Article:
In The 4 Hour Work Week, author Tim Ferriss retells his story of working the soul-sucking job of a sales associate at a tech firm. He left the job to start his own company only to realize that working as a start-up entrepreneur was even harder than working for someone else. Ferriss then explains the life altering realization he makes after learning about the Pareto principle. (More commonly know as the 80/20 principle, which states that 80% of your productivity comes from 20% of your time, and the other 20% of your productivity eats up 80% of your time.)
The majority of The 4 Hour Work Week talks about “lifestyle design,” which Ferriss breaks into four categories: definition, elimination, automation, and liberation. Ferriss explains that if you eliminate unnecessary process and automate other processes, you will be able to design your life how you so please. If you’re looking for a step-by-step guide mixed with relatable anecdotes and philosophical insights, The 4 Hour Work Week will be a fun (and educational) read.
In Than Merrill’s adaptation of Michael Gerber’s original E Myth, you will learn why most real estate investment businesses don’t work and what to do about it. Merrill and Gerber explain the importance of building business systems and reading their book will equip you to liberate yourself from the predictable, and often overwhelming, tyranny of unprofitable, unproductive, and time-consuming routines. If you want to discover how to rethink your business, shifting from tactical thinking (working “in” your business) to strategic thinking (working “on” your business), you won’t want to miss The E Myth Real Estate Investor.
Andrews’ All Systems Go is perfect for both seasoned small business owners who are stuck in a rut and whose profits are seeing little to no increases and those just getting started in the entrepreneur world. The book starts by defining exactly what systems are and how you can apply them to both your personal and professional life. It then delves into what Andrews’ coins as “The Maxout Methodology”, which the rest of the book is based after. “Maxout” is an acronym for Measurable actions, Automated systems, X-treme distancing, Operations management, Understanding profitability, and Thinking ahead. Each follow chapter is an in depth breakdown of each category of the Maxout Methodology. Throughout her book, Andrews strives to help business owners – and every day people – achieve a more balanced, successful, and hopefully profitable, lifestyle.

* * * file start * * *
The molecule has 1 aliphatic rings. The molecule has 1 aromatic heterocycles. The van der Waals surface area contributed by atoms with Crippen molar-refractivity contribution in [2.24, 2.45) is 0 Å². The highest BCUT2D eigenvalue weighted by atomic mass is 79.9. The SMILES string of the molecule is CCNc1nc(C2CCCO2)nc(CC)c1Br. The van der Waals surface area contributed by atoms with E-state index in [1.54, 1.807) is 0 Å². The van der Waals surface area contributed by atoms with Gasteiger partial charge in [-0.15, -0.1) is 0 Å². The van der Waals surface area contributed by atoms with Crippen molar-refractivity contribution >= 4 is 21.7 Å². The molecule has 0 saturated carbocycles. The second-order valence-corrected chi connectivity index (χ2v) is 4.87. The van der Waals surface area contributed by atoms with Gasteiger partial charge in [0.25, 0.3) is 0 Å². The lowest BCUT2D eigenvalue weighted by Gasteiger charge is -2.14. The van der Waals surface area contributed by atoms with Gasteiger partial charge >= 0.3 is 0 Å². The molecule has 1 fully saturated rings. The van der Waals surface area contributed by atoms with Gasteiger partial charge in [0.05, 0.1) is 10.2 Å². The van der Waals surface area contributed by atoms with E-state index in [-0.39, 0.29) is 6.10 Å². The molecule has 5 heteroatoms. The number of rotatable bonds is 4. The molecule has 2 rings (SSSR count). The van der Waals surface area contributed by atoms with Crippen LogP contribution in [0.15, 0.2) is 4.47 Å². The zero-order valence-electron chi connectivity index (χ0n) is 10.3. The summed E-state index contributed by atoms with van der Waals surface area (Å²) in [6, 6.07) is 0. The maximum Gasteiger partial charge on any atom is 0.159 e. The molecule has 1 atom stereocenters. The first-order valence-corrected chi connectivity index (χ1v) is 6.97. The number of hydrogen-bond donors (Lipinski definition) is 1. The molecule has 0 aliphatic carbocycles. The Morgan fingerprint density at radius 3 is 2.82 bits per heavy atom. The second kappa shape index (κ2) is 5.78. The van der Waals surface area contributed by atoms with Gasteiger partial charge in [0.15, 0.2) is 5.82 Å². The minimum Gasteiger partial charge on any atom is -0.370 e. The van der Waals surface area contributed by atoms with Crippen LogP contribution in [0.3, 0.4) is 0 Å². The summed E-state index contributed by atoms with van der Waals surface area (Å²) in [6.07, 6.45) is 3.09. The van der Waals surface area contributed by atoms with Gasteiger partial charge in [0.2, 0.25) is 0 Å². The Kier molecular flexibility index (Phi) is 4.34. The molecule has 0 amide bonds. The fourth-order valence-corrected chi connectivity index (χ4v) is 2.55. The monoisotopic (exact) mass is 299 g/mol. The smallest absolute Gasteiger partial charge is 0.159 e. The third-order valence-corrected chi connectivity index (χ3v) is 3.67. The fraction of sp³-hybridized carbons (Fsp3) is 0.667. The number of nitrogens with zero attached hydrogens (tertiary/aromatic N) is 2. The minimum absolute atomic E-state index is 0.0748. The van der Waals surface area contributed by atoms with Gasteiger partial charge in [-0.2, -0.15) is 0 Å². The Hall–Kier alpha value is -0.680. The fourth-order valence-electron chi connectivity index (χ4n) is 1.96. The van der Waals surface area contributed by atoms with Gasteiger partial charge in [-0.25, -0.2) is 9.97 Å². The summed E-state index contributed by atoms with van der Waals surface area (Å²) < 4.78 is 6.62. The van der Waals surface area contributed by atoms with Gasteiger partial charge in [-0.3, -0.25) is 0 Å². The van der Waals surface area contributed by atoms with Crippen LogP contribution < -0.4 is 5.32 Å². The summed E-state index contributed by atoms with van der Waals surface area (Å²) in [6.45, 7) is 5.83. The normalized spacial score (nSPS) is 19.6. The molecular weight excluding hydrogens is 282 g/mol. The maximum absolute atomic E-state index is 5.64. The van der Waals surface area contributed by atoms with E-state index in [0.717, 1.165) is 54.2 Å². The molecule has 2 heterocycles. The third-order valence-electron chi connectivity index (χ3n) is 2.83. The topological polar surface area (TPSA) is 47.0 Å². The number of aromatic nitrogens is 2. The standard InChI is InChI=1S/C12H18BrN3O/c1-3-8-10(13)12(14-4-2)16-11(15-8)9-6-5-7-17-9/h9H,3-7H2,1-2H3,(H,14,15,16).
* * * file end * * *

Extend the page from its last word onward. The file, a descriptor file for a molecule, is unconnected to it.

In Mask’s Conquer The Chaos, he explains the drive and mentality behind those who choose to leave behind the stability of a nine to five job in order to pursue the – riskier – life of entrepreneurship. He reveals the three most common reasons why entrepreneurship is so attractive: time, control and freedom; but then goes on to say that because those ideas are so attractive, people often sink before they can swim. You guessed it, Mask ultimately describes how new and seasoned business owners can work to minimize, and eventually conquer, the chaos that comes with the entrepreneurial lifestyle. In this easy read, Mask does an excellent job of identifying the most common problems small business owners face and presents actionable solutions for how to solve them.
Building business systems will take your business – and your entrepreneurial journey – to the next level. But first, start by reading these books to educate and set yourself up for success.